Not yet.  I've been out of town for the last couple of weeks.  I'll fire off an email to the vendor tonight.



#53 OP2040

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Posted 05 April 2018 - 02:27 PM


Not yet.  I've been out of town for the last couple of weeks.  I'll fire off an email to the vendor tonight.

 

Thanks!



#54 OP2040

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Posted 16 April 2018 - 09:05 PM

The enzyme is trehalase.  It is also present in the liver and is responsible for breaking down circulating trehalose as well.  There are research groups currently engaged in finding a way to knock out trehalase temporarily so that you could consume therapeutic trehalose and get it past the gut and also have it remain in circulation longer.

 

 

 


 

 

Not yet.  I've been out of town for the last couple of weeks.  I'll fire off an email to the vendor tonight.

 

Did you end up getting any responses?



#55 Daniel Cooper

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Posted 16 April 2018 - 09:22 PM

Yep, I have someone that says they can make it, just waiting on a price quote.

 

Minimum buy is 4L.  The only downside to this material is that it is perishable.  I think we'll want them to make it with ETOH added to extend shelf life but even then, I suspect you won't want to buy more than an half liter due to shelf life issues.

 

So we'd like to have at least 8 interested parties.  As soon as I get a quote I'll create a group buy thread and post a link to it in this thread.

 

The way I'd really like this group buy to go is to get 8 people to place a half liter order with the vendor, instead of me talking delivery on all 4L and re-shipping it.

 

 

 


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#56 OP2040

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Posted 16 April 2018 - 09:38 PM

Good news!

 

Any idea how much actual trehalose is in 1/2 liter, since it is a mixed product? 

 

Assuming it is a reasonable price, which is a big assumption, I'd like to keep stocking the stuff for a period of time, especially if I see some benefit. 

 

I don't blame you at all for not wanting to get involved in reshipping.  I hope they will allow us to do that without asking too many questions.

 

I'm definitely in for the group buy, so assuming you are too, that makes two of us.

 

Anyone else interested?  We need 6 more people.  Just a motivational reminder.  I read a lot of studies and Trehalose has more widespread beneficial effects than almost any other substance I've studied.  Off the top of my head, atherosclerosis, endothelial function, copd, brain health....  It has been studied a lot and has an excellent safety profile.  If could be delivered to the bloodstream affordably and conveniently, I'd supplement it long term.


Edited by OP2040, 16 April 2018 - 09:45 PM.


#57 Daniel Cooper

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Posted 16 April 2018 - 10:10 PM

That is also one of the questions they have outstanding to me - how many mg of encapsulated trehalose per ml.  We'll need to know that number.  I think you'd probably want to consume about 3g of encapsulated trehalose per day.

 

 

 

 

 

 



#58 OP2040

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Posted 18 April 2018 - 01:46 PM

That is also one of the questions they have outstanding to me - how many mg of encapsulated trehalose per ml.  We'll need to know that number.  I think you'd probably want to consume about 3g of encapsulated trehalose per day.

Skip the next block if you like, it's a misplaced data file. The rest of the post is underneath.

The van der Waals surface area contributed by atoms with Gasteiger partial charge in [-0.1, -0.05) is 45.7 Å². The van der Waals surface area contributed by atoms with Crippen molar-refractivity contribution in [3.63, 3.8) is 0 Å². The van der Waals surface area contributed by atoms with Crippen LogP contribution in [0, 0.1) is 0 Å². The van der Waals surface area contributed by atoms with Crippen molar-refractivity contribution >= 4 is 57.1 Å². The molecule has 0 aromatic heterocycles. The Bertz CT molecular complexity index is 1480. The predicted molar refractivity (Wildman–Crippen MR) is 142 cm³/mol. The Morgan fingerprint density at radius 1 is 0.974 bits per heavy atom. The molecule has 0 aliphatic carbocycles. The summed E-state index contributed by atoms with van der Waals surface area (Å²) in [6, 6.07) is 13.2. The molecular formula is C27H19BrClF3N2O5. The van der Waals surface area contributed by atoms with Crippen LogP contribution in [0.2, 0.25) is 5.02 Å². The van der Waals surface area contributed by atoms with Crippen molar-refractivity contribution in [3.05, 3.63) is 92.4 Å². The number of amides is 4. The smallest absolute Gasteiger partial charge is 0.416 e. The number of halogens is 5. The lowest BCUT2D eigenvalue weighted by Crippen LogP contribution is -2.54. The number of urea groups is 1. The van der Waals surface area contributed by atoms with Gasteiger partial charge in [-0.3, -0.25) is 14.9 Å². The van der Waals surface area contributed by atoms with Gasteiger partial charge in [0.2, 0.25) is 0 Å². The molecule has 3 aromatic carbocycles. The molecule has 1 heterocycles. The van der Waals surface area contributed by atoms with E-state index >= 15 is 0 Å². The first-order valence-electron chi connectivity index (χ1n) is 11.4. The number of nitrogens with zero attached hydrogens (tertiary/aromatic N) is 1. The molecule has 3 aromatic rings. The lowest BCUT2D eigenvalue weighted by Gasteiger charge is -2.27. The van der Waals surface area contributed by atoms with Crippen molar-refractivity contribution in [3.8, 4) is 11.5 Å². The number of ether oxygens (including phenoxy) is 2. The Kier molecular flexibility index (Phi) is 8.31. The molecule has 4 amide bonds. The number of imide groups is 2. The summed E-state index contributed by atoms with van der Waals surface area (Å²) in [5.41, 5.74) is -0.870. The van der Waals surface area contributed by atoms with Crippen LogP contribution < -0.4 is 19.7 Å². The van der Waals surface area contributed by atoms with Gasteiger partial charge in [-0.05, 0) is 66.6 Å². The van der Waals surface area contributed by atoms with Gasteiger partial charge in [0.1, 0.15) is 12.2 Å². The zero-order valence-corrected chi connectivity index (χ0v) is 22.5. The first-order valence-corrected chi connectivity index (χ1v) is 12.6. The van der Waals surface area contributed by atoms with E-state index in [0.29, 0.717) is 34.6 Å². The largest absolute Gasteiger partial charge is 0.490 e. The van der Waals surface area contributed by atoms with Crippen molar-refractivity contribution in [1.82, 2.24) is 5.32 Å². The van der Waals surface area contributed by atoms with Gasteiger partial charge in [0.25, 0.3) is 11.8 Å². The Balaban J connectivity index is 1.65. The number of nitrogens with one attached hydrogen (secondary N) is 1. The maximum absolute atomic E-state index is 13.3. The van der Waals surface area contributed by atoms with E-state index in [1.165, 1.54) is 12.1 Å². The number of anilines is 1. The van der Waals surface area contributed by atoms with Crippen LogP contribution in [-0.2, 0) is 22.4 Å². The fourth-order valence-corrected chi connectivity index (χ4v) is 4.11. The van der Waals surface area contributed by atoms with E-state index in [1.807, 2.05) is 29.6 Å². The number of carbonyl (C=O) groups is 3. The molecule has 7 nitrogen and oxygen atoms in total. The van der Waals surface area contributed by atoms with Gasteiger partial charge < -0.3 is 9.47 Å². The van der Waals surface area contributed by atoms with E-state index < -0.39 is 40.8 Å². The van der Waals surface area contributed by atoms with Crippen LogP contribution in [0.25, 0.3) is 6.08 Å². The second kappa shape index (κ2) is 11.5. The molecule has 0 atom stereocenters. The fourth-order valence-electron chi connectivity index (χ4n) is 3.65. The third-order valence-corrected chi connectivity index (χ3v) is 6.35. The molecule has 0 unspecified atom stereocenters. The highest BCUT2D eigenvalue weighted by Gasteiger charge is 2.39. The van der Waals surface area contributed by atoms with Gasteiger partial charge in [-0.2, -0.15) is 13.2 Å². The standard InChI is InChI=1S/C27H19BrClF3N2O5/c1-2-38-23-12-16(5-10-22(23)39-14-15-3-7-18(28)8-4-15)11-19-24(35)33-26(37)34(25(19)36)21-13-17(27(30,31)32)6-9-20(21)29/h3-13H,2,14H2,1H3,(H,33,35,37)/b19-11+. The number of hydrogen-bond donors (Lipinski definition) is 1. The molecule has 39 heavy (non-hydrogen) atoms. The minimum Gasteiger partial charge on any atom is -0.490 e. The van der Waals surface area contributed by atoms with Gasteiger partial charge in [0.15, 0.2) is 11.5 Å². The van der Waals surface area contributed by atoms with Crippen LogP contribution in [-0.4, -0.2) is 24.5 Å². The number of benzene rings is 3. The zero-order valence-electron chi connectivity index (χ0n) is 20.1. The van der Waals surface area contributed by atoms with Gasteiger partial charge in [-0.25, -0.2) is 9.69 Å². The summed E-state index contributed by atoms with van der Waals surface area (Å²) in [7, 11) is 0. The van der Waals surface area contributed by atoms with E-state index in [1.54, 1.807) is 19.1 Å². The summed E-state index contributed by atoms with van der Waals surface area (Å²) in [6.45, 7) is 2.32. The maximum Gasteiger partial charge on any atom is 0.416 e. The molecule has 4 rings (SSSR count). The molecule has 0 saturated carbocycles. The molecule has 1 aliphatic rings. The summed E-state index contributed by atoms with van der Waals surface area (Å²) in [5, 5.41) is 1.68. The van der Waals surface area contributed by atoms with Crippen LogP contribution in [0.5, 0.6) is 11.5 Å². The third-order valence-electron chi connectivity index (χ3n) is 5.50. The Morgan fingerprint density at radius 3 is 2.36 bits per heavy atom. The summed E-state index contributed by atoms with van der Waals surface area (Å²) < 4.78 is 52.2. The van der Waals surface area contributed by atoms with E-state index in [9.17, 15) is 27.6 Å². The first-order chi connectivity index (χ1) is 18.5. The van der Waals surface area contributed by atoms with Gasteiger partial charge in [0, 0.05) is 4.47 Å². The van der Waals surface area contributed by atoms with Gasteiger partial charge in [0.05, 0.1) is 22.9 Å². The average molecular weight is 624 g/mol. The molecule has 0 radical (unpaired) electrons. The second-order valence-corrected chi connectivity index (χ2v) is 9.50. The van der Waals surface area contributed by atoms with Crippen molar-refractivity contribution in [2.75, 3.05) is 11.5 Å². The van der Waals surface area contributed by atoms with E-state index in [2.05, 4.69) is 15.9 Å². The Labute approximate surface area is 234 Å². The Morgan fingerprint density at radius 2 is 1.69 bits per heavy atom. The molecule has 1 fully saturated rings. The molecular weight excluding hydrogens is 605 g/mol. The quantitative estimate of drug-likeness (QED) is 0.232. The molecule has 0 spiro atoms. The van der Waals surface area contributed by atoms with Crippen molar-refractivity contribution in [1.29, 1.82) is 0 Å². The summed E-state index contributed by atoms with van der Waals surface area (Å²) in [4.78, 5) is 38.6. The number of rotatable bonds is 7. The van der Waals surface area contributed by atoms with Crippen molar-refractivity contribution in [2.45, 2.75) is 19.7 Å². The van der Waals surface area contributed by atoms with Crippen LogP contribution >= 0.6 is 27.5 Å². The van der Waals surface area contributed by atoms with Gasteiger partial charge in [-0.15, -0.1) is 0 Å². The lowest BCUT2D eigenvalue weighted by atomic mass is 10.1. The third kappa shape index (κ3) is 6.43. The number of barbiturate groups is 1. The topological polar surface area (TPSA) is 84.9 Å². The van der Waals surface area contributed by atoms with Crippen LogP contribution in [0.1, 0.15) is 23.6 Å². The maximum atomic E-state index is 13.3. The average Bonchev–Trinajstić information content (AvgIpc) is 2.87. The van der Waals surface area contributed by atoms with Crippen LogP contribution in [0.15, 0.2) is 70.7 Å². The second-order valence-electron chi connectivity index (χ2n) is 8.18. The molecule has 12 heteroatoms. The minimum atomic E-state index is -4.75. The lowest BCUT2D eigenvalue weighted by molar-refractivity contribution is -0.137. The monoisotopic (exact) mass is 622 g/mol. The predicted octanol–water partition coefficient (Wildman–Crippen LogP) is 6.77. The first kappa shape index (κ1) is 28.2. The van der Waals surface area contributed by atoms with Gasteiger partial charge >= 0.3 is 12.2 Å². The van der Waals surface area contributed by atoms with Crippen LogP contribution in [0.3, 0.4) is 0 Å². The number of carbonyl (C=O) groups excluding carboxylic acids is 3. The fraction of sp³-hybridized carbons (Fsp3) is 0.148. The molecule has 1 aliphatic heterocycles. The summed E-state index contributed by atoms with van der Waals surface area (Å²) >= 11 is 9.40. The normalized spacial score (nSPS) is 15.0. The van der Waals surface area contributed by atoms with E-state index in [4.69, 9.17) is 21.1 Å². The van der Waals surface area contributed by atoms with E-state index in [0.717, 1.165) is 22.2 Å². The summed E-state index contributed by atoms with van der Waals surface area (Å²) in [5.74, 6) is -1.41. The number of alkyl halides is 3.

It sounds like you are asking all the right questions. 

 

Anyone else out there interested?  We still need 6 more people for a group buy.



#59 Daniel Cooper

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Posted 18 April 2018 - 02:00 PM

So the price quote I'm getting is 17 euro ($21) per 250ml bottle (272 euro/$337 for the whole 4L buy not including shipping).  With ethanol preservative shelf life would be 1 year, which is longer than I expected.

 

I still need to get answered how much encapsulated trehalose per ml and how they determine that number.   

 

At that price and shelf life I'd be in for at least half a liter to a whole liter.

 

I'll update as soon as I have information.  When I've gotten everything settled, I'll post a group buy thread.

 

The way I'd like this to work is that people place their orders directly with the vendor and we're good as long as we make the 4L minimum.

 

 

 



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#60 OP2040

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Posted 18 April 2018 - 02:25 PM

 

 

 

That's fantastic!  At that price, I'd definitely be in for the 1L, even though we have no idea on price/mg/g yet. And that means we would not need 6 people.  Even if it came down to just the two of us, I'd purchase whatever the remainder is just to make sure we can do it.  The shelf life is great too.

 

Looks like all we need is that last bit of information and we're good to go.

 

I assume the storage would just be normal refrigeration? 

 

I still don't know much about liposomal delivery, so I'm going to do some research.  You seem confident that it should enhance delivery which is really the whole point of this venture.  Be nice if there was an inexpensive way to test blood levels of trehalose.

 

Also, I think I've read that trehalose doesn't spike blood sugar even when it's in the bloodstream, but I'm still 100% on that.  Either way, I usually stay pretty low carb, so it shouldn't matter much.







Also tagged with one or more of these keywords: atherosclerosis, peripheral arterial disease, trehalose, carotid artery disease, coronary artery disease